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A system of object detection, location, identification, and ranging by means of echolocation, the emission of sound or ultrasound and the analysis of returning echoes. It has evolved independently in two groups of bats and also in dolphins, whales, oilbirds (Steatornis caripensis) of South America and Trinidad, and cave swiftlets of the Asian genus Collacalia, and is also used in a primitive form and to a small extent by shrews, rats, seals, and blind human beings (see facial vision). In its most sophisticated form as used by dolphins, whales, and some bats, the time delay of an echo provides information about the distance of the target object; transient disparities, phase delays, and sonic shadows enable the target's direction to be pinpointed; the amplitude of an echo indicates the target's overall size; the amplitudes of the echo's component frequencies provide clues as to the sizes of the target's features; and the Doppler effect indicates whether the target is coming closer or moving away. The bottlenose dolphin (Tursiops truncatus) can detect a steel ball the size of a walnut under water at a range of 64 metres (210 feet). [From Greek bios life + English sonar an acronym for so(und) na(vigation and) r(anging)]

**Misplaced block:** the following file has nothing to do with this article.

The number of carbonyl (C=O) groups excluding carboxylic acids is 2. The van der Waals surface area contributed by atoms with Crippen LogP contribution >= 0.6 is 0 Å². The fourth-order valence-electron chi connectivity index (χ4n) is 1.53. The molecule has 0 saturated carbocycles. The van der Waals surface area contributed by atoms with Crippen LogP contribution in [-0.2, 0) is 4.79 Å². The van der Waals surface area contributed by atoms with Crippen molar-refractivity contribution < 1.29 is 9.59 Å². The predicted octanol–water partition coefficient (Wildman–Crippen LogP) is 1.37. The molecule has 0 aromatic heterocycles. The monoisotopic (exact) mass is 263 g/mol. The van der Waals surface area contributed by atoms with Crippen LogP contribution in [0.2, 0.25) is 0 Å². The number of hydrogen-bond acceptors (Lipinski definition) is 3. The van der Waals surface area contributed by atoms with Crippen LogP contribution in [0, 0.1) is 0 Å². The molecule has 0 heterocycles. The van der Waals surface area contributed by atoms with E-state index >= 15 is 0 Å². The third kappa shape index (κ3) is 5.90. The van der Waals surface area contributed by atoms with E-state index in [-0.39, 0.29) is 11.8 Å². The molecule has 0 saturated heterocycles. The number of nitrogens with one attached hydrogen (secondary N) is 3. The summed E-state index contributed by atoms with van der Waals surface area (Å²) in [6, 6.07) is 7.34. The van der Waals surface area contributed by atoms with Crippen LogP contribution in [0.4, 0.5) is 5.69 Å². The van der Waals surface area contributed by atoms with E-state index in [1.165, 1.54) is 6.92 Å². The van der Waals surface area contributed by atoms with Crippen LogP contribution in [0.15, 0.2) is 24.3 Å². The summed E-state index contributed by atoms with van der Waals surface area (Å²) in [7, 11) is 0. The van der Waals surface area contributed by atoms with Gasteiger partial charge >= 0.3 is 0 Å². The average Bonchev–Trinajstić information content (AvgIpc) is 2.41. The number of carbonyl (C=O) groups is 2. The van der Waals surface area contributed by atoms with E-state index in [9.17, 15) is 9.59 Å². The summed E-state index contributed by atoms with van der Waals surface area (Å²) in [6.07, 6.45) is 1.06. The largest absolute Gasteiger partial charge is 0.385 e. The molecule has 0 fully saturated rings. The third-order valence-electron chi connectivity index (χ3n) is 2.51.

Subjects: Psychology.

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